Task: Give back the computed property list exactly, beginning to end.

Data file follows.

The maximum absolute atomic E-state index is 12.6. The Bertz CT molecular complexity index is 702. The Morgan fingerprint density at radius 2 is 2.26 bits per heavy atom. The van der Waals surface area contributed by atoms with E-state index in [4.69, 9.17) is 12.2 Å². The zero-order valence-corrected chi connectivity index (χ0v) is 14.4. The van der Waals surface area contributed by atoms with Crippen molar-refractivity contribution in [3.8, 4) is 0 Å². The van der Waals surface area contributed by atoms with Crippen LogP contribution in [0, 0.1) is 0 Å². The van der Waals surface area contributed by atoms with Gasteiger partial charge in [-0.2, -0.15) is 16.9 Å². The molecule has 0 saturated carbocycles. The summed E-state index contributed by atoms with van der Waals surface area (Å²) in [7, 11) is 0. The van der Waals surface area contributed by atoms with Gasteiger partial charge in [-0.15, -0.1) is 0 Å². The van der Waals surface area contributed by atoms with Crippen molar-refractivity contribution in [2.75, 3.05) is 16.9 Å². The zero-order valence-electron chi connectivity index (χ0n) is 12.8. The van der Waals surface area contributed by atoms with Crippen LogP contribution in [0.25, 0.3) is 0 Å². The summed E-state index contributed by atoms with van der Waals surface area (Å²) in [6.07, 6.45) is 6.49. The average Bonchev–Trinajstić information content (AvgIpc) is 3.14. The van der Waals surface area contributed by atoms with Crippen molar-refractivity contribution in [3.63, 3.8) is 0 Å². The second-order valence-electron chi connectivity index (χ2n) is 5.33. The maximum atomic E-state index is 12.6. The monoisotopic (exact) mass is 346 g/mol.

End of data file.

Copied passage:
The maximum absolute atomic E-state index is 12.6. The Bertz CT molecular complexity index is 702. The Morgan fingerprint density at radius 2 is 2.26 bits per heavy atom. The van der Waals surface area contributed by atoms with E-state index in [4.69, 9.17) is 12.2 Å². The zero-order valence-corrected chi connectivity index (χ0v) is 14.4. The van der Waals surface area contributed by atoms with Crippen molar-refractivity contribution in [3.8, 4) is 0 Å². The van der Waals surface area contributed by atoms with Crippen LogP contribution in [0, 0.1) is 0 Å². The van der Waals surface area contributed by atoms with Gasteiger partial charge in [-0.2, -0.15) is 16.9 Å². The molecule has 0 saturated carbocycles. The summed E-state index contributed by atoms with van der Waals surface area (Å²) in [7, 11) is 0. The van der Waals surface area contributed by atoms with Gasteiger partial charge in [-0.15, -0.1) is 0 Å². The van der Waals surface area contributed by atoms with Crippen molar-refractivity contribution in [2.75, 3.05) is 16.9 Å². The zero-order valence-electron chi connectivity index (χ0n) is 12.8. The van der Waals surface area contributed by atoms with Crippen LogP contribution in [0.25, 0.3) is 0 Å². The summed E-state index contributed by atoms with van der Waals surface area (Å²) in [6.07, 6.45) is 6.49. The average Bonchev–Trinajstić information content (AvgIpc) is 3.14. The van der Waals surface area contributed by atoms with Crippen molar-refractivity contribution in [3.63, 3.8) is 0 Å². The second-order valence-electron chi connectivity index (χ2n) is 5.33. The maximum atomic E-state index is 12.6. The monoisotopic (exact) mass is 346 g/mol.